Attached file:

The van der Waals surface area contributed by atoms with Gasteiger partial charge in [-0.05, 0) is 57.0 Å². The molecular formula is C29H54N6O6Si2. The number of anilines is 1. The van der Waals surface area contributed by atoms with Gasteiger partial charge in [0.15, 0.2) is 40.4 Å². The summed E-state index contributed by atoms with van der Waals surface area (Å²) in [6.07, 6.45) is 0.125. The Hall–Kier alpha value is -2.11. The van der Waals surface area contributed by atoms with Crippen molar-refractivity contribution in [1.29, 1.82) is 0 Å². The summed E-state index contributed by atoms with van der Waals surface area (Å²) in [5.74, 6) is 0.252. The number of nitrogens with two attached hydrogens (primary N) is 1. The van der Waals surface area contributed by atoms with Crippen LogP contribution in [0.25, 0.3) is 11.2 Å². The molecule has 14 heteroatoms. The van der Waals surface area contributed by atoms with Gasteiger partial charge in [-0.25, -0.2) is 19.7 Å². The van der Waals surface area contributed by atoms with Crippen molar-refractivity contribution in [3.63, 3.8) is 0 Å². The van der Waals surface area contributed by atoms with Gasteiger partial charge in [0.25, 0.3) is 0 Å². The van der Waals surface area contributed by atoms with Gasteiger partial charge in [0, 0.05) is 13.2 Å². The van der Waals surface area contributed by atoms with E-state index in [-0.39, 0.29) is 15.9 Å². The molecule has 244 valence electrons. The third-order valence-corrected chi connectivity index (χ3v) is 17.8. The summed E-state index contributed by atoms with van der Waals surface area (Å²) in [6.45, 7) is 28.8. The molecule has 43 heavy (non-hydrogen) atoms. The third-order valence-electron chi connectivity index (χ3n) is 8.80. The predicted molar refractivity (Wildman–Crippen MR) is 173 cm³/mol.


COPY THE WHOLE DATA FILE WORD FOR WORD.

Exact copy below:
The van der Waals surface area contributed by atoms with Gasteiger partial charge in [-0.05, 0) is 57.0 Å². The molecular formula is C29H54N6O6Si2. The number of anilines is 1. The van der Waals surface area contributed by atoms with Gasteiger partial charge in [0.15, 0.2) is 40.4 Å². The summed E-state index contributed by atoms with van der Waals surface area (Å²) in [6.07, 6.45) is 0.125. The Hall–Kier alpha value is -2.11. The van der Waals surface area contributed by atoms with Crippen molar-refractivity contribution in [1.29, 1.82) is 0 Å². The summed E-state index contributed by atoms with van der Waals surface area (Å²) in [5.74, 6) is 0.252. The number of nitrogens with two attached hydrogens (primary N) is 1. The van der Waals surface area contributed by atoms with Crippen LogP contribution in [0.25, 0.3) is 11.2 Å². The molecule has 14 heteroatoms. The van der Waals surface area contributed by atoms with Gasteiger partial charge in [-0.25, -0.2) is 19.7 Å². The van der Waals surface area contributed by atoms with Crippen molar-refractivity contribution in [3.63, 3.8) is 0 Å². The van der Waals surface area contributed by atoms with Gasteiger partial charge in [0.25, 0.3) is 0 Å². The van der Waals surface area contributed by atoms with Gasteiger partial charge in [0, 0.05) is 13.2 Å². The van der Waals surface area contributed by atoms with E-state index in [-0.39, 0.29) is 15.9 Å². The molecule has 244 valence electrons. The third-order valence-corrected chi connectivity index (χ3v) is 17.8. The summed E-state index contributed by atoms with van der Waals surface area (Å²) in [6.45, 7) is 28.8. The molecule has 43 heavy (non-hydrogen) atoms. The third-order valence-electron chi connectivity index (χ3n) is 8.80. The predicted molar refractivity (Wildman–Crippen MR) is 173 cm³/mol.